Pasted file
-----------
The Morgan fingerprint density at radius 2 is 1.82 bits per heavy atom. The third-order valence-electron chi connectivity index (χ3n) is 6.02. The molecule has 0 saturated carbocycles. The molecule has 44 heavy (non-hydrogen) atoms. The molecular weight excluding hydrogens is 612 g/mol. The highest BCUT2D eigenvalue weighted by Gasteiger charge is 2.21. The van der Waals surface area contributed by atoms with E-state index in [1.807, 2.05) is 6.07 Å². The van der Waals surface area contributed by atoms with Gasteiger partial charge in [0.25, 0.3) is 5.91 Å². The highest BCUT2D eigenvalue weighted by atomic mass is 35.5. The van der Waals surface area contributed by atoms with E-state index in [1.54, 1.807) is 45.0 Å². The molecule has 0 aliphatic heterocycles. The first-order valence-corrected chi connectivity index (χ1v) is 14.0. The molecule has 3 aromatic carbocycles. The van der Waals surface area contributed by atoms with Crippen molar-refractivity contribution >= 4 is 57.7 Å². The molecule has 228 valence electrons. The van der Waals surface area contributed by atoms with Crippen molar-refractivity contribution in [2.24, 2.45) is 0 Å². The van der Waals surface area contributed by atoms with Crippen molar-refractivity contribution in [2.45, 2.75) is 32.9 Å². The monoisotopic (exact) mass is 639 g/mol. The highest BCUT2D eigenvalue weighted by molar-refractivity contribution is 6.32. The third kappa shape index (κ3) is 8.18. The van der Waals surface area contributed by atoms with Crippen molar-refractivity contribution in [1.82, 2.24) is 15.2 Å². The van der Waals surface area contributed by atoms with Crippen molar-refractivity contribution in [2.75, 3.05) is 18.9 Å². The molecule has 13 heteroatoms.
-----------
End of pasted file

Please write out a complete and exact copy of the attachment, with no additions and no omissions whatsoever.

The Morgan fingerprint density at radius 2 is 1.82 bits per heavy atom. The third-order valence-electron chi connectivity index (χ3n) is 6.02. The molecule has 0 saturated carbocycles. The molecule has 44 heavy (non-hydrogen) atoms. The molecular weight excluding hydrogens is 612 g/mol. The highest BCUT2D eigenvalue weighted by Gasteiger charge is 2.21. The van der Waals surface area contributed by atoms with E-state index in [1.807, 2.05) is 6.07 Å². The van der Waals surface area contributed by atoms with Gasteiger partial charge in [0.25, 0.3) is 5.91 Å². The highest BCUT2D eigenvalue weighted by atomic mass is 35.5. The van der Waals surface area contributed by atoms with E-state index in [1.54, 1.807) is 45.0 Å². The molecule has 0 aliphatic heterocycles. The first-order valence-corrected chi connectivity index (χ1v) is 14.0. The molecule has 3 aromatic carbocycles. The van der Waals surface area contributed by atoms with Crippen molar-refractivity contribution >= 4 is 57.7 Å². The molecule has 228 valence electrons. The van der Waals surface area contributed by atoms with Crippen molar-refractivity contribution in [2.24, 2.45) is 0 Å². The van der Waals surface area contributed by atoms with Crippen molar-refractivity contribution in [2.45, 2.75) is 32.9 Å². The monoisotopic (exact) mass is 639 g/mol. The highest BCUT2D eigenvalue weighted by molar-refractivity contribution is 6.32. The third kappa shape index (κ3) is 8.18. The van der Waals surface area contributed by atoms with Crippen molar-refractivity contribution in [1.82, 2.24) is 15.2 Å². The van der Waals surface area contributed by atoms with Crippen molar-refractivity contribution in [2.75, 3.05) is 18.9 Å². The molecule has 13 heteroatoms.